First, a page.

The swap meet, as it is still called, began back in the days when people were buying old cars for parts, and then swapping the bits they didn't need with someone who had the parts they did want.
That soon evolved into something more akin to a village market, with stallholders selling what they had, in some cases still using that money to fund the vehicle project.
Swap meets are still a huge part of classic car culture, and they do still operate in that market-style manner. They're very useful too. In many cases dealers aren't obligated by the manufacturer to carry parts that were discontinued 7-10 years ago, and wreckers have finite space so only specialists will have anything older than 20-30 years available.
Buying old parts online is the same gamble as any other used item. It doesn't matter what it is - car parts or a child's bed - they're almost never as good as the seller's description, so seeing them before buying them is important, especially if you plan to actually use those parts and not just display them as ornaments at home.
Reproduction parts can be handy products, but not everything has been reproduced in the aftermarket.
Additionally, if you're restoring a genuine collectable (rather than creating a tribute or clone from a similar shell), then the more genuine parts you can find the more authentic the finished project will be, and that matters, especially in certain shows or show categories.
This advertising feature is sponsored by:
MORE TO FIND
As swap meets grew, they also began to include not just parts you can't find at a dealership or wrecker anymore, but also memorabilia, collectables, old tools, and even novelty items, that are all somehow related to cars and car culture, usually in quite a nostalgic way.
Along with this, there now tends to be a somewhat predictable trend with who is looking for what throughout the weekend.
Chris Jackson, one of the event organisers, tells us that people on the hunt for very specific parts will be there early, while those wanting to have a browse for anything that looks interesting will take their time as they enjoy the nostalgia of the weekend.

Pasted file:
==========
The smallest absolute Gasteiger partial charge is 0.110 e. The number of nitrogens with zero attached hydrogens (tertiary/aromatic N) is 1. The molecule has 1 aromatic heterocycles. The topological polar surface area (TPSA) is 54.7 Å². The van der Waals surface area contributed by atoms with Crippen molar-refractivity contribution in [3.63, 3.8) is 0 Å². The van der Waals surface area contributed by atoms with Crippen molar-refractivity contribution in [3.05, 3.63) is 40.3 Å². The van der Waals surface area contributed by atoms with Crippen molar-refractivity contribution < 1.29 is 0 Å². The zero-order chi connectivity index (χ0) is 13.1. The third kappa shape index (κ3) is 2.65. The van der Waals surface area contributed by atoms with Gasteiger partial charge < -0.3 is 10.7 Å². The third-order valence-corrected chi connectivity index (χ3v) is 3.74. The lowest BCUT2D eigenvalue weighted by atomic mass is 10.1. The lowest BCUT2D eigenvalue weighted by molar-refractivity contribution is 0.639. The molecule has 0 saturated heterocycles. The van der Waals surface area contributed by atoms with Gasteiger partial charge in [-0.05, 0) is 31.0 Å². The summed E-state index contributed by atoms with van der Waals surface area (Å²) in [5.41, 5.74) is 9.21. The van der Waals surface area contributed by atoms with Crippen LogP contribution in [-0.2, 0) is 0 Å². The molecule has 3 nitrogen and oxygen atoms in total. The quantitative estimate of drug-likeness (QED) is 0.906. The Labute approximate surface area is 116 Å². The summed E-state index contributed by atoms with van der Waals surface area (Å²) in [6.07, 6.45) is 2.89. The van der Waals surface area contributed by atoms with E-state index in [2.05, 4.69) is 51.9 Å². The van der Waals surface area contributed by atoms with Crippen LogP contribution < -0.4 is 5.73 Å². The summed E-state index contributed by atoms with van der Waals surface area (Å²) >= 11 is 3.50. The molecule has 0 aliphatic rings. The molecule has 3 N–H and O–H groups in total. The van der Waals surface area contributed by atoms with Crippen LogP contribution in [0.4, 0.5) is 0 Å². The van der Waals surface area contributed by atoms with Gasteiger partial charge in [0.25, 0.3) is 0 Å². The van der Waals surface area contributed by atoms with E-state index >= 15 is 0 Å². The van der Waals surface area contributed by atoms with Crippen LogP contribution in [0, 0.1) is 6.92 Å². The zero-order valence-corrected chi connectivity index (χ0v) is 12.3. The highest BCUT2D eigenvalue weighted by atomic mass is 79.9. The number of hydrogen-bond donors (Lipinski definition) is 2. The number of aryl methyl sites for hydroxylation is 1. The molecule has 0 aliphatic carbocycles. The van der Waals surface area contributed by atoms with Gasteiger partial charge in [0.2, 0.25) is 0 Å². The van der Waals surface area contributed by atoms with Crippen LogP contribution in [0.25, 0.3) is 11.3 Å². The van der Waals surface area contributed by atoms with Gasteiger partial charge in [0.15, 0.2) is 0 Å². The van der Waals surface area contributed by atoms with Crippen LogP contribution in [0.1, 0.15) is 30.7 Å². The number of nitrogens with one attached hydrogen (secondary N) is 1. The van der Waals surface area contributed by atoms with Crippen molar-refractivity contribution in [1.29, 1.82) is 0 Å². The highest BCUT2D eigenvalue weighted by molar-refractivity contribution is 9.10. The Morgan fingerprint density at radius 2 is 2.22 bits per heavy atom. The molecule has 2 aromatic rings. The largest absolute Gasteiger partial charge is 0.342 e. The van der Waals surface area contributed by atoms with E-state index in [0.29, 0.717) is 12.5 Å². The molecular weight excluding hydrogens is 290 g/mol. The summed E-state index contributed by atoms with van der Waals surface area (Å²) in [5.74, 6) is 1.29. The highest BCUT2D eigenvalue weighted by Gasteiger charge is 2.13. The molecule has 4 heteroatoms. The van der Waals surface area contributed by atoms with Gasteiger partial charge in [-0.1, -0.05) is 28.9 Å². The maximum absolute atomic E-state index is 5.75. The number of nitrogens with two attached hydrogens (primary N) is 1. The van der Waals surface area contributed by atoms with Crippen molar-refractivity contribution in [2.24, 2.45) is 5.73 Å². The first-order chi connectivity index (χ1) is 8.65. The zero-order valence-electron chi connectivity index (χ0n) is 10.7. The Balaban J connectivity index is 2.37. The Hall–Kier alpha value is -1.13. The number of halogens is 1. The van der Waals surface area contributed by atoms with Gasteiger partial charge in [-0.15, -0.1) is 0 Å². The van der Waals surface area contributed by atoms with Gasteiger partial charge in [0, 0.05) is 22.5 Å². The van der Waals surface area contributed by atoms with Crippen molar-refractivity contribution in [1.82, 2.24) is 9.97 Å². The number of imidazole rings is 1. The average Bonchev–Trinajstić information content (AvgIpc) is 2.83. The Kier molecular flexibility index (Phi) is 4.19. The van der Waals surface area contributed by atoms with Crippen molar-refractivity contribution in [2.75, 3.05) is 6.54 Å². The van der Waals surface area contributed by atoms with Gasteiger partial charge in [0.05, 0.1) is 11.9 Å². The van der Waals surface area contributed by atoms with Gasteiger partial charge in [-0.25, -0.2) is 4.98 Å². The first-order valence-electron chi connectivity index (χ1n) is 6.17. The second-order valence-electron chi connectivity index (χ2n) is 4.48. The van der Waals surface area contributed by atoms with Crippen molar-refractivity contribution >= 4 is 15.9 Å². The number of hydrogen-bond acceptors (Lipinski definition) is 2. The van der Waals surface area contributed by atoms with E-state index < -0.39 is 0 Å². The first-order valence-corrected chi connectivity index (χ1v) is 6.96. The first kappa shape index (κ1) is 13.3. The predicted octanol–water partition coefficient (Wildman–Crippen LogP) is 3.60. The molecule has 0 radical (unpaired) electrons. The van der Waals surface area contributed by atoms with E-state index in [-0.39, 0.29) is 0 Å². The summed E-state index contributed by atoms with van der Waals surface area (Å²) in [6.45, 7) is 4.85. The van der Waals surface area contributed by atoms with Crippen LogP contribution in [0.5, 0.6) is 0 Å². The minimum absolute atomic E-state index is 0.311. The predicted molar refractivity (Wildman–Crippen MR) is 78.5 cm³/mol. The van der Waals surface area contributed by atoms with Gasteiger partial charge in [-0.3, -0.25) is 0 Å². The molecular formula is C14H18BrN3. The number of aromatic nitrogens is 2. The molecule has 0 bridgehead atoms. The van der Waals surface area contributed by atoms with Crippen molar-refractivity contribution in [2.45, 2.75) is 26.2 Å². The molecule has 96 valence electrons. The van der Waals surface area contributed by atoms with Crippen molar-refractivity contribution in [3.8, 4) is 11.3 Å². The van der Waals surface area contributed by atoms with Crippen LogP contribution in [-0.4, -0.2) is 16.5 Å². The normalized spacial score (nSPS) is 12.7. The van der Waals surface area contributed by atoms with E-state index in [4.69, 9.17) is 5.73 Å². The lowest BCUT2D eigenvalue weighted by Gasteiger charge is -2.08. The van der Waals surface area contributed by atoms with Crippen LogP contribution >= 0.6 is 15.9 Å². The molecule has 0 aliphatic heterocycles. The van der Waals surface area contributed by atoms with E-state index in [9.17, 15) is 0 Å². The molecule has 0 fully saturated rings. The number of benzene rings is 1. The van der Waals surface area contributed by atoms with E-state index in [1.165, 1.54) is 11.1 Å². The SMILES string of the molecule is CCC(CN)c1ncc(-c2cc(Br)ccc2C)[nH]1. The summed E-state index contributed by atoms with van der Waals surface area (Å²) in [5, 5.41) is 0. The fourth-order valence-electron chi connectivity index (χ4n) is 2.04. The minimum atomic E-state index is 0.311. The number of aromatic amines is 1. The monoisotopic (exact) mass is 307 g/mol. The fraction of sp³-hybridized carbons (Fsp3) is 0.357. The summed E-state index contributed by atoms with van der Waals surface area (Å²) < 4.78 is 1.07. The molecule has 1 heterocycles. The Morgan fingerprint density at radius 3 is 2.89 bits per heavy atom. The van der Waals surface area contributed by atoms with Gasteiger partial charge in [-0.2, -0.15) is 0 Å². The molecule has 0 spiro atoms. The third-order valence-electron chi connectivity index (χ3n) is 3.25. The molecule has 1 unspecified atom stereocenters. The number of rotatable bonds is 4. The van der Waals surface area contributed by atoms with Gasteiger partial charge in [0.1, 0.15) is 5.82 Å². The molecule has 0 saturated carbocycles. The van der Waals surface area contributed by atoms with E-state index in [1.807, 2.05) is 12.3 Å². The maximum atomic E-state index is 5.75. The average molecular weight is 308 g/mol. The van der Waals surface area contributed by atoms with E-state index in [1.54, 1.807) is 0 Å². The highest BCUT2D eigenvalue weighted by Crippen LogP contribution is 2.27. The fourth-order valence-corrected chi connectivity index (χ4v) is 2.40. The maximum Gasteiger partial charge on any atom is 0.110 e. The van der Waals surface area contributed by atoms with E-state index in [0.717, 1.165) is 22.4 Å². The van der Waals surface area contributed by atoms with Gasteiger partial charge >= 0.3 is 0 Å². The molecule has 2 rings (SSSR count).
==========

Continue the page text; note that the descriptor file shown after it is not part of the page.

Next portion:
Chris also observed that larger parts generally tend to go later in the day, simply because the buyer needs to figure out how they'll get them home (unless they brought their own ute or trailer in anticipation).
MORE TO DO
In addition to the swap meet, since the end game is a completed vehicle it makes sense to have a car show the following day, as is done in some other locations too.
Queanbeyan Swap Meet's display on the Sunday is called the Big 3 Car Show and it incorporates the American Car Nationals. Locals are also encouraged to bring their classics for display.
You can also get a free health Tune Up. One of the event's organisers, Wendy Anderson said "We found a lot of blokes would go for a free health check at the shows and swap meets, but wouldn't go for a check-up at their local clinic".
If this sounds like you then dropping by to see the team at OzHelp could be the most important thing you do all day. Think of it like a free QC check before the vehicle leaves the factory, because the team will use analogies like your heart being the engine and your skin being the panel and paint.